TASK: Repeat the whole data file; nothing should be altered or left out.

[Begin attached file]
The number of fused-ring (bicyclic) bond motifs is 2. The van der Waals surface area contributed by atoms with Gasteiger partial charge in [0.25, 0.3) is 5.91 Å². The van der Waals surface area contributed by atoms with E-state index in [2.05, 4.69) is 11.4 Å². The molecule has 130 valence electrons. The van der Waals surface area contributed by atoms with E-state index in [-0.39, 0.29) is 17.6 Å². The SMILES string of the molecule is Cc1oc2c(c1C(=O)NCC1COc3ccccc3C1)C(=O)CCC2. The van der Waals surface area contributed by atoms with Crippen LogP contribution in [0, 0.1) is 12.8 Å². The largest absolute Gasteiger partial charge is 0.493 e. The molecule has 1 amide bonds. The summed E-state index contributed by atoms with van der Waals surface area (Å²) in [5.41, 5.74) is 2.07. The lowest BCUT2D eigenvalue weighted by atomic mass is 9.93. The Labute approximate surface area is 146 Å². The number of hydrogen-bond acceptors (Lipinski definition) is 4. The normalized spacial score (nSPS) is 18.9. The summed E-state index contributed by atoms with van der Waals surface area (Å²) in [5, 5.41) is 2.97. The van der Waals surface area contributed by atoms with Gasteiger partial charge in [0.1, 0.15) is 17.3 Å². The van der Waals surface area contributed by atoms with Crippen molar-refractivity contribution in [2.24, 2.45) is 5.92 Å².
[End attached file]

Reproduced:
The number of fused-ring (bicyclic) bond motifs is 2. The van der Waals surface area contributed by atoms with Gasteiger partial charge in [0.25, 0.3) is 5.91 Å². The van der Waals surface area contributed by atoms with E-state index in [2.05, 4.69) is 11.4 Å². The molecule has 130 valence electrons. The van der Waals surface area contributed by atoms with E-state index in [-0.39, 0.29) is 17.6 Å². The SMILES string of the molecule is Cc1oc2c(c1C(=O)NCC1COc3ccccc3C1)C(=O)CCC2. The van der Waals surface area contributed by atoms with Crippen LogP contribution in [0, 0.1) is 12.8 Å². The largest absolute Gasteiger partial charge is 0.493 e. The molecule has 1 amide bonds. The summed E-state index contributed by atoms with van der Waals surface area (Å²) in [5.41, 5.74) is 2.07. The lowest BCUT2D eigenvalue weighted by atomic mass is 9.93. The Labute approximate surface area is 146 Å². The number of hydrogen-bond acceptors (Lipinski definition) is 4. The normalized spacial score (nSPS) is 18.9. The summed E-state index contributed by atoms with van der Waals surface area (Å²) in [5, 5.41) is 2.97. The van der Waals surface area contributed by atoms with Gasteiger partial charge in [0.1, 0.15) is 17.3 Å². The van der Waals surface area contributed by atoms with Crippen molar-refractivity contribution in [2.24, 2.45) is 5.92 Å².